Title: Re: Position look: QB
Post by: RT on June 21, 2019, 12:13:02 PM
Good questions and some valid points craig.

I don't believe that a blanket statement can be used to assess the issues. It is probably a little of some and a lot more of others. But I just don't believe that Rodgers is a grinder like Brady or Brees are, he wants to win, but I think he would rather play celebrity than deep dive his playbook. The R-E-L-A-X season and the 'just win out' season were probably hints that he was OK with coasting and turning it on when he felt like it and as fans most all ate it up. The last big motivation for him was probably getting the new contract, when that was in the bag a lot of the drive may have exited with it.

The Packers pushed all in with Rodgers and now they will just need to ride it out. Some where I think I read, "the Packers are only going as far as Rodgers takes them" and I think I might agree with that. Lets hope he finds enough motivation to actually study the game plan for most of the games this coming season.         
Title: Re: Position look: QB
Post by: OneTwoSixFive on June 21, 2019, 02:37:31 PM
I disagree with a lot of RT's assessment of Rodgers, although the results may look similar.

I think coasting is not the right word for Rodgers. if that were the case he would never have had the problems he did have with McCarthy in his (McCarthy's) final years. I think he knew MM's playbook so well that in later years he never needed a deep dive, he already knew what he needed to (and it was a criticism of McCarthy in his later years that he never changed up the playbook much).

Rather than lazy or coasting, I believe the key emotion that Rodgers suffered from was discouragement. He knew the Packers offense was too predictable (to defenses) and needed premium talent to overcome it's limitations and lack of innovation over time. there is nothing worse for a very smart guy to see, than his boss not doing what is needed for himself to be able to shine.

There could be at least a degree of proof (in 2019) whether my take or RT's is closer to the truth. It comes by by watching this season play out. If Rodgers is nearly back to his GOAT self this season (bearing in mind he is 36 now, not 26), then you can reasonably surmise that McCarthy was the one most at fault. I know it is hard for a rookie coach to get his team to reach postseason in his first year (it's never happened in the Packers 100 year history), but what I expect to see is a resurgence of the Packers offense, especially in the second half of the season, when the players have had some time to digest the subtleties behind La Fleur's new route concepts. The key to that resurgence all goes through A.R.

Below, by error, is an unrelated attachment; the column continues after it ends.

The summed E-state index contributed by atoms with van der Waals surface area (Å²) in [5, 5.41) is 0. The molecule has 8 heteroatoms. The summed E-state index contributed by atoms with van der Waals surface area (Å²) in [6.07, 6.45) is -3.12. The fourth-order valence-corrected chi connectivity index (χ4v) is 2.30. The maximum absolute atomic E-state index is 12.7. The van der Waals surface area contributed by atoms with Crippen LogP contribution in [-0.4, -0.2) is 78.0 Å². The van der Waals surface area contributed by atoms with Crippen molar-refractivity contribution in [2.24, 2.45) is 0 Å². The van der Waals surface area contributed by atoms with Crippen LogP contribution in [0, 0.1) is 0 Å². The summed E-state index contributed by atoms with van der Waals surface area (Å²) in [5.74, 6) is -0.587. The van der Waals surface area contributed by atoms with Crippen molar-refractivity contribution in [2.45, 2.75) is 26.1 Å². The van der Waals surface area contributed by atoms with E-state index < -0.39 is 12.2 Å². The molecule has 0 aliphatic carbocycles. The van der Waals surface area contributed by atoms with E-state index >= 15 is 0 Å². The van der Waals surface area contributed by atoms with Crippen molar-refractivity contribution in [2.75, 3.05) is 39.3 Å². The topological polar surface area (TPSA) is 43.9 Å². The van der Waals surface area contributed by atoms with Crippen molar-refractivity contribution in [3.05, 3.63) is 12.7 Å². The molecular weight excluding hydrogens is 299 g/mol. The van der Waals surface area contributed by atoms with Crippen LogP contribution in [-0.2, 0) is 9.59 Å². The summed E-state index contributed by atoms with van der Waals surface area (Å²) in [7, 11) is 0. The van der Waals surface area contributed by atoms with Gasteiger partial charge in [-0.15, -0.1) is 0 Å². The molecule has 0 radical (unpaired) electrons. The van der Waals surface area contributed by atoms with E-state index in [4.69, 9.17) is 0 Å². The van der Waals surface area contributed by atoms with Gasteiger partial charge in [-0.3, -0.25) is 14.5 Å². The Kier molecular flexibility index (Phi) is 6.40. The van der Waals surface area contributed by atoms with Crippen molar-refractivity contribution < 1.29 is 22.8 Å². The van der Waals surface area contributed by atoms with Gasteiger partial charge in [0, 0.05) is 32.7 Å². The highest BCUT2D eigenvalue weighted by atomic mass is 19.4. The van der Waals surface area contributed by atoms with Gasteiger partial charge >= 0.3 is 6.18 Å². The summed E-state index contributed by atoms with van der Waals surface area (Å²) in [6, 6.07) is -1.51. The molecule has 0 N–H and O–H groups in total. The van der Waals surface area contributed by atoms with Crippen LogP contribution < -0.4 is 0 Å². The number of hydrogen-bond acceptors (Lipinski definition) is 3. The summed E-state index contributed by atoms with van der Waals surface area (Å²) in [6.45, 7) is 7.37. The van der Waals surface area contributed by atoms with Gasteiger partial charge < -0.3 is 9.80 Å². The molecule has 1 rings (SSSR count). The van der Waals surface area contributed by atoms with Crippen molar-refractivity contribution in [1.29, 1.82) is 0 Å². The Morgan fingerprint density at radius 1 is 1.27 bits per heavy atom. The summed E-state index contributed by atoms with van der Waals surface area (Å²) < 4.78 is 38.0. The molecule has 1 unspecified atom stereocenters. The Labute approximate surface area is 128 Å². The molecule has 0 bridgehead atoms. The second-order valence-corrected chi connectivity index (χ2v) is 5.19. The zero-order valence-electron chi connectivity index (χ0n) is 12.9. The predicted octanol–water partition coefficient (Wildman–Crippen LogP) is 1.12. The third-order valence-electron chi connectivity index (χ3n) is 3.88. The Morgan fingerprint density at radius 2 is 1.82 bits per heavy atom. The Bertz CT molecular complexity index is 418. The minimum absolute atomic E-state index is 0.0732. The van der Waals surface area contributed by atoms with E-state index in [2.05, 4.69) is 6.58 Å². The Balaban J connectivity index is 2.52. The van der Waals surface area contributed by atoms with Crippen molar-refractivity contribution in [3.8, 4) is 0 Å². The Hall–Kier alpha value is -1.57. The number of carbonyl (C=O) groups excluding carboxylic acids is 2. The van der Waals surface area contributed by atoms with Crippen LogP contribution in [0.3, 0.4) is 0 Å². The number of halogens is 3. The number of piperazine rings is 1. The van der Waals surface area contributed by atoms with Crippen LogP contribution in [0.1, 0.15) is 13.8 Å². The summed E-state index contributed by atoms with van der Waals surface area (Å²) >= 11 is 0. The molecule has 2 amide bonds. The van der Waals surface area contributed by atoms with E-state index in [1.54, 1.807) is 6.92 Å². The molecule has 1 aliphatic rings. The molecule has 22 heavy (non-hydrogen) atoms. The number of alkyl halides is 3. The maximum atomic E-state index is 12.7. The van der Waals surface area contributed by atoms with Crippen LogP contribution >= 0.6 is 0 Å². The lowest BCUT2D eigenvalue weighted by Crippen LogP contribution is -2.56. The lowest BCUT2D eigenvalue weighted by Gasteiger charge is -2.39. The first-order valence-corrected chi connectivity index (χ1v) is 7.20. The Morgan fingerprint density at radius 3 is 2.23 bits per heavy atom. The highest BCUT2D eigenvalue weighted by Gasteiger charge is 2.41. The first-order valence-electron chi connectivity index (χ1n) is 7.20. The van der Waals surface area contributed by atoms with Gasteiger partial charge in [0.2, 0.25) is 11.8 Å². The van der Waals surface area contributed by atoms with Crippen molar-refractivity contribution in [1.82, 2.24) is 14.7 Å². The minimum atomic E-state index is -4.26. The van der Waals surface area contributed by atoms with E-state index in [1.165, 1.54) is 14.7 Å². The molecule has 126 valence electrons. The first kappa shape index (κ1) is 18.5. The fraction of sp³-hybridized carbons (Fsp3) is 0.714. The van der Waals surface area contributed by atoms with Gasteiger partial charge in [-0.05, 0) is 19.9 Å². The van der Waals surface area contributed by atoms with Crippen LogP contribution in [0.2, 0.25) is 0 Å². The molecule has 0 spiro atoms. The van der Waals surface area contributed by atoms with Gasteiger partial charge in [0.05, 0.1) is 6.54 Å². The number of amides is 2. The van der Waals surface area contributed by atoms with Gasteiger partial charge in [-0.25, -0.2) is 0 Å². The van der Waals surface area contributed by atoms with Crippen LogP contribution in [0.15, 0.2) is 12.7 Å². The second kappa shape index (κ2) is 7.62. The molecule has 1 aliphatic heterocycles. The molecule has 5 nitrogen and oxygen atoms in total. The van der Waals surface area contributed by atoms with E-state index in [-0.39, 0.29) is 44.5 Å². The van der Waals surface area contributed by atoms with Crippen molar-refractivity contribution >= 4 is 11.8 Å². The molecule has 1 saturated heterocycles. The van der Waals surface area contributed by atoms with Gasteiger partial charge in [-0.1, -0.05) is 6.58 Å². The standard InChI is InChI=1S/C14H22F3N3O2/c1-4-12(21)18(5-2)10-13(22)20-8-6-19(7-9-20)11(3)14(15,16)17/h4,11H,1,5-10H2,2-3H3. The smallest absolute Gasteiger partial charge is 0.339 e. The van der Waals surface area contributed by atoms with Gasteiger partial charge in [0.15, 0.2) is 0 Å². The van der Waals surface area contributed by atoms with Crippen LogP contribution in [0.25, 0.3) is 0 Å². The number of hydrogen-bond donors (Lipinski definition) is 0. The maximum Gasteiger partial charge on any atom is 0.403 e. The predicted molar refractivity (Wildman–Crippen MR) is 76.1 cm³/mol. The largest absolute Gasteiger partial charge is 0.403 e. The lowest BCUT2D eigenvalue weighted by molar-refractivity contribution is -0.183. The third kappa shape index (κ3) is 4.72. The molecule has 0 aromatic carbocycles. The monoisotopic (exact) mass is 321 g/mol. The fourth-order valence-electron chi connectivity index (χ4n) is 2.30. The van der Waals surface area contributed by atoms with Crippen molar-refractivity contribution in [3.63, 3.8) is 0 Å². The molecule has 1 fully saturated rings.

If, on the other hand, Rodgers looks very average again in 2019, as he has in recent times, then I believe RT's point that he isn't putting the work in, is more likely to be right than mine. Let it play out.

Title: Re: Position look: QB
Post by: craig on June 21, 2019, 04:28:12 PM
1265, I think the "let it play out" point is well taken.  My guess is that it's more wishful thinking than reality that Rodgers and the offense are going to be elite again, but I hope I'm wrong. 

I think how it plays out will speak a lot to perspectives on both Rodgers and McCarthy.  If Rodgers and the offense is really good again, there will be fodder for the "McCarthy's offense was stale, that should have been changed years ago" perspective.   And if Rodgers and the offense don't do any better, that will support the "McCarthy's just been a scapegoat victim" view. 
Title: Re: Position look: QB
Post by: craig on June 22, 2019, 07:18:29 AM
....I just don't believe that Rodgers is a grinder like Brady or Brees are, he wants to win, but I think he would rather play celebrity than deep dive his playbook. The R-E-L-A-X season and the 'just win out' season were probably hints that he was OK with coasting and turning it on when he felt like it and as fans most all ate it up. The last big motivation for him was probably getting the new contract, when that was in the bag a lot of the drive may have exited with it.

The Packers pushed all in with Rodgers and now they will just need to ride it out. Some where I think I read, "the Packers are only going as far as Rodgers takes them" and I think I might agree with that. Lets hope he finds enough motivation to actually study the game plan for most of the games this coming season.